"Tides support for DRCNet work and projects in the last 14 months exceeded a hundred thousand dollars," DRCNet executive director David Borden said, "so obviously we like the places where Tides gives their money." DRCNet received $58,000 in general support from Tides plus $30,000 to hire a campus coordinator for the Higher Education Act reform campaign during that time, and Tides also awarded $20,000 to Narco News for travel costs of Latin American participants in DRCNet's conference last month, "Out from the Shadows: Ending Drug Prohibition in the 21st Century", in the Mexican city of Mérida on the Yucatán peninsula.

"Two and a half months into 2003, 80 percent of our budget for the year is still up in the air, though not all of that is dependent on Tides. I'm not sure if I'll be able to pay my staff in two weeks, let alone two months or the rest of the year. Our key campaigns have been significantly affected by this situation," Borden continued. "Last year, we used a portion of our core funds to pay for direct lobbying and coalition work in the HEA campaign -- culminating in the pivotal May 21 press conference at the Capitol, where 10 members of Congress spoke out for full repeal of the HEA drug provision. But this year, we can't do that, because we don't have core funds. Students for Sensible Drug Policy is facing the same problem, without as large a set of financial supporters as DRCNet has to draw on, so they can't pay for it either. We're working together to find creative ways to make the things happen over the next month that urgently need to, and DPA is pitching in staff time too. But not much money plus not much money doesn't add up to sufficient resources to do the job." DRCNet and SSDP are mustering forces for a Capitol Hill press conference and Day of Action next month promoting Barney Frank's reintroduced bill, H.R. 685, to repeal the drug provision in full.

DRCNet's work has also been indirectly affected by the movement's larger financial woes. "We called every drug reform group in the country on the phone to pitch them on attending our conference," Borden said. "A few did show up, but the vast majority told us they'd love to go but were just too broke -- even if we waived the registration fee, they couldn't afford the plane tickets. That in turn meant fewer paid registrations and therefore less money with which to sponsor Latin American attendees. With 300 people there, the conference still turned out well -- in part due to Tides support -- but it could have been even bigger and better."

"Tides went through inevitable startup problems," acknowledged Nadelmann. "That happens whenever you reorganize or initiate a substantial grants program. And this program is handling grants to about a hundred organizations, along with three directed programs -- one on California's Prop. 36, one on reducing heroin overdose fatalities, and on one drug reform in Latin America. A lot of these problems should now be in the past." [Editor's Note: The three directed programs mentioned above were funded for 2002 and will not necessarily be the same ones funded for 2003.]

But more than organizational problems at Tides, said Nadelmann, the primary problem is more good groups and projects competing for less money. "There's less than last year, but hopefully as much as two years ago, and the number of competing quality programs and organizations is only increasing."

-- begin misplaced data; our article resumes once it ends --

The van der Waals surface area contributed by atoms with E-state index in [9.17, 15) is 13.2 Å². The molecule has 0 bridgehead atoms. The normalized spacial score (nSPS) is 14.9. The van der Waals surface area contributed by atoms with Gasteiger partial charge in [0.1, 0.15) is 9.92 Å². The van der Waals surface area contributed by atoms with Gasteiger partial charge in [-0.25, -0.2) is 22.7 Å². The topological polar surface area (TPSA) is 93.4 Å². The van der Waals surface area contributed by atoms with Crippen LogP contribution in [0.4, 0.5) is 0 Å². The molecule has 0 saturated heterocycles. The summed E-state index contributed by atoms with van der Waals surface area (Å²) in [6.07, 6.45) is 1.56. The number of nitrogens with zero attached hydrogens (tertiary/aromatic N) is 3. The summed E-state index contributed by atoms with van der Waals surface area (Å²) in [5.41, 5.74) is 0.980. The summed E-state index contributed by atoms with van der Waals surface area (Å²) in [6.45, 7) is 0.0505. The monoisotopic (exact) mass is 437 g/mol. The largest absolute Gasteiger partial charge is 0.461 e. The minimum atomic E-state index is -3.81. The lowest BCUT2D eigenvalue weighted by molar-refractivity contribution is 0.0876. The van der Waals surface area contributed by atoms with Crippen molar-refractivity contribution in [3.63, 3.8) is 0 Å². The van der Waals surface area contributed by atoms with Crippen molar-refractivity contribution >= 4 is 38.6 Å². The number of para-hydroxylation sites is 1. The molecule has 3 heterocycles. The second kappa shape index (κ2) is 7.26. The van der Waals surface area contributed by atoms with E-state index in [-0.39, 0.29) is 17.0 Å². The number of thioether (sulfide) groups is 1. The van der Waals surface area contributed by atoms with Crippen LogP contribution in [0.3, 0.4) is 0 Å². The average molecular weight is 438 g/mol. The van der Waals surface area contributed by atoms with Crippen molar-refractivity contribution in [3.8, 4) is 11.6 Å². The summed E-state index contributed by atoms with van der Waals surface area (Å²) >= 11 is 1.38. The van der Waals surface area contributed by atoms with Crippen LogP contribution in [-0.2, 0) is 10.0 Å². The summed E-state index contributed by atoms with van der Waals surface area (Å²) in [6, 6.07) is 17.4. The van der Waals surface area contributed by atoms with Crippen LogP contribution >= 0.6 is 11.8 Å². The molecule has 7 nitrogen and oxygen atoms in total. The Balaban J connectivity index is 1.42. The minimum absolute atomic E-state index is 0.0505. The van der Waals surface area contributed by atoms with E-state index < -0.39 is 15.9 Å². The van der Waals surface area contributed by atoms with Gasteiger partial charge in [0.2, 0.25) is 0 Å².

"We thought we had a much larger pot to work with," said Michelle Coffey, the senior program officer for Tides who manages the Fund for Drug Policy Reform, "but OSI, which is our major source, is only providing approximately $2 million this year, about half of what it provided last year. We continue to seek additional funding sources, but they haven't yet come forth, so now we are reevaluating the cycle," she told DRCNet. "There is an internal evaluation about how to reduce the harm to the movement, so we have not announced the 2003 schedule, and that is probably where the tension and apprehension is coming from."

But things are moving, said Coffey. "We got this information about reduced funding at the end of the year, and it's been hard to move everything forward, but we hope to have everything announced in the coming weeks. Most of the delay has been about how to move forward in a healthy, responsible manner," she said. "I understand that folks are upset because they don't know what's going on, and we are trying ways to get this information out rapidly," Coffey continued. "Our first announcement for the 2003 funding cycle will go out in the mail, but we've cut back on mailings to decrease administrative costs, and we'll usually be communicating via e-mail. We don't yet have the funding cycle confirmed, and we don't know the amount we will be able to give away yet, but we will let people know as soon as possible."

But even when the Tides Foundation for Drug Policy Reform money comes, there will be less of it. That means beating the bushes, said Nadelmann. "We've had to make a contingency program for the Tides program having half the funding it had last year, and while we are hopeful that more funds will become available, it is incumbent on organizations to do whatever they can to raise additional funds." The matter is especially serious for needle exchange programs, some of which had succeeded in raising funds from state and local governments, said Nadelmann.